Here now, we got another “expert” steps out to tell us “move” on, and forget those rich few and banks, leave those millions of victims, under the flags of ECONOMY. Do you know? This is exactly the reason, when 90% of our whole population are suffering from this super scandal, but the rich 1%, and 9% end up are owning 83% of our national wealth now.

Posted by chungdad | Report as abusive

After all those money lost from our middle class and tax payers, after all the rich few expanded their pockets to own 83% of national wealth, one more “expert” is coming out to urge the court system and government to forgive and forget. Forgive the fraudulent riches, and forget the exploited poor, under the name of ECONOMY.

Posted by chungdad | Report as abusive

“The entire U.S. economy was taken in by the housing bubble.”

Actually, there were a lot of people who were not taken in. However, there were a also lot more people who wanted to believe that they could use money that they borrowed from someone else to buy an endlessly appreciating asset and then repay their loan with roughly the same amount of money that they would be spending on anyway on renting each month.

Posted by walstir | Report as abusive

“The entire U.S. economy was taken in by the housing bubble.”

Actually, there were a lot of people who were not taken in. However, there were a also lot more people who wanted to believe that they could use money that they borrowed from someone else to buy an endlessly appreciating asset and then repay their loan with roughly the same amount of money that they would be spending on anyway on renting each month.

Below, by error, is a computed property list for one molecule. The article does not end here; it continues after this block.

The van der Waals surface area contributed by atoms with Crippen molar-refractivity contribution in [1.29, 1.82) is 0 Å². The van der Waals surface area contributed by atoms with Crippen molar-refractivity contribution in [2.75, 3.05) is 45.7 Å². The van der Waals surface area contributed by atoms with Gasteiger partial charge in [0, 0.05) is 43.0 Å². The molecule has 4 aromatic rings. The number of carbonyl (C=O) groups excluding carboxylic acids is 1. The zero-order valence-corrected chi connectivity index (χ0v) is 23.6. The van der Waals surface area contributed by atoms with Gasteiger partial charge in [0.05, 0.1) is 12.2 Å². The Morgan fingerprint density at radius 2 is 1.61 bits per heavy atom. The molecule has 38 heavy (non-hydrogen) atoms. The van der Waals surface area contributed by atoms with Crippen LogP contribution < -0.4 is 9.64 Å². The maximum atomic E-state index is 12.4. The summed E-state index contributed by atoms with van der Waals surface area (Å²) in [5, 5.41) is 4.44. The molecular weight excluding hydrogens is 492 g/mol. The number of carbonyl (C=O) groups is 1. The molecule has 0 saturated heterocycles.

Posted by walstir | Report as abusive

Do some research on how Boston Community Capital makes its money – yes, this non-profit has an income of approximately $1.2 Million for 2011.

Elyse Cherry – made $313K in 2011 and $261K in 2009 (that’s quite a raise for a non-profit) running Boston Community Capital – it is able to attract capital because it is a CDFI – Elyse’s non-profit , BCC, has the ability to give out Federal Corporate Tax Credits to Big Banks who invest money in Boston Community Capital projects. All of us working stiffs will have to pay more in taxes in order for Ms Cherry’s non-profit to thrive and Ms Cherry can laugh all the way to the Bank.

Here is an article on New Market Tax Credits from the US Treasury being assigned to Boston Community Capital. ws/75-million-new-market-tax-credits-awa rded-boston-community-capital

Rebecca Regan – the COO of BCC was paid $222K in 2011

Andrew Chan – of BCC was paid $243K

Sharon Shepard of BCC was paid $223K

5 other people made in the $100K-$150K

So Elyse and the rest of the Boston Community Capital have no skin in the game and the more homeowners that get caught in foreclosure means there are more people for Elyse to profit on.

The Sun Initiative is the way Elysee invests the money she gets from the Big Banks, then the Big Banks get to reduce their future corporate income with Tax Credits BCC hands to the BANK.

Elyse is making a great living by giving away our/yours future Tax dollars. I wish Ms Cherry would be honest and admit how she makes her money. How many folks do readers know at for profit companies who have seen a 20% raise since 2009 ( Elyse made $261K in 2009 and in 2011 made $313 – I’m curious to see her raise for 2012).

Posted by Goldman1 | Report as abusive

[…] Correcting three myths about the [U.S.] housing market – Reuters […]

[…] chief executive officer of non-profit community development institution Boston Community Capital, writing for news service Reuters, disagrees. She lists both of these as her top two myths of the housing […]